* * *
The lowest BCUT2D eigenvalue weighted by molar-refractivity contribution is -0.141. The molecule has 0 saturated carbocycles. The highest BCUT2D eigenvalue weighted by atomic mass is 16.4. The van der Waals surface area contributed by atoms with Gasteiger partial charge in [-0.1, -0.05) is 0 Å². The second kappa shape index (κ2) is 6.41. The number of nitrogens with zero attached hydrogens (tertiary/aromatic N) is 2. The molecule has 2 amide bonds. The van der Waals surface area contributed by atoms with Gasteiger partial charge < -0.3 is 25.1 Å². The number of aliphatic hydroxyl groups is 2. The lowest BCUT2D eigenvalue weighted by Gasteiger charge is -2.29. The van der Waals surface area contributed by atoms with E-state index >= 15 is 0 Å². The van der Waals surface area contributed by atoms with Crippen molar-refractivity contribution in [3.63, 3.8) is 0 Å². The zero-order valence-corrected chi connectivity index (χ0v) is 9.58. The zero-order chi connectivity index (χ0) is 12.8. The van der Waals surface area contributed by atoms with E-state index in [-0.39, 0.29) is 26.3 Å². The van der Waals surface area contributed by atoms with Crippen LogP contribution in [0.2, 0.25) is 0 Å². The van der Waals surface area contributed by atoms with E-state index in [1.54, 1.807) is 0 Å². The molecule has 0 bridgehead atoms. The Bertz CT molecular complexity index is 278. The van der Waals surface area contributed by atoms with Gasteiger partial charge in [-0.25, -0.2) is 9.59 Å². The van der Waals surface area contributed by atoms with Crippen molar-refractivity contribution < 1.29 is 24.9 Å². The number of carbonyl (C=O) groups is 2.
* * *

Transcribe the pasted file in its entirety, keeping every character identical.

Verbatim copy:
The lowest BCUT2D eigenvalue weighted by molar-refractivity contribution is -0.141. The molecule has 0 saturated carbocycles. The highest BCUT2D eigenvalue weighted by atomic mass is 16.4. The van der Waals surface area contributed by atoms with Gasteiger partial charge in [-0.1, -0.05) is 0 Å². The second kappa shape index (κ2) is 6.41. The number of nitrogens with zero attached hydrogens (tertiary/aromatic N) is 2. The molecule has 2 amide bonds. The van der Waals surface area contributed by atoms with Gasteiger partial charge < -0.3 is 25.1 Å². The number of aliphatic hydroxyl groups is 2. The lowest BCUT2D eigenvalue weighted by Gasteiger charge is -2.29. The van der Waals surface area contributed by atoms with E-state index >= 15 is 0 Å². The van der Waals surface area contributed by atoms with Crippen molar-refractivity contribution in [3.63, 3.8) is 0 Å². The zero-order valence-corrected chi connectivity index (χ0v) is 9.58. The zero-order chi connectivity index (χ0) is 12.8. The van der Waals surface area contributed by atoms with E-state index in [-0.39, 0.29) is 26.3 Å². The van der Waals surface area contributed by atoms with Crippen LogP contribution in [0.2, 0.25) is 0 Å². The van der Waals surface area contributed by atoms with E-state index in [1.54, 1.807) is 0 Å². The molecule has 0 bridgehead atoms. The Bertz CT molecular complexity index is 278. The van der Waals surface area contributed by atoms with Gasteiger partial charge in [-0.25, -0.2) is 9.59 Å². The van der Waals surface area contributed by atoms with Crippen molar-refractivity contribution < 1.29 is 24.9 Å². The number of carbonyl (C=O) groups is 2.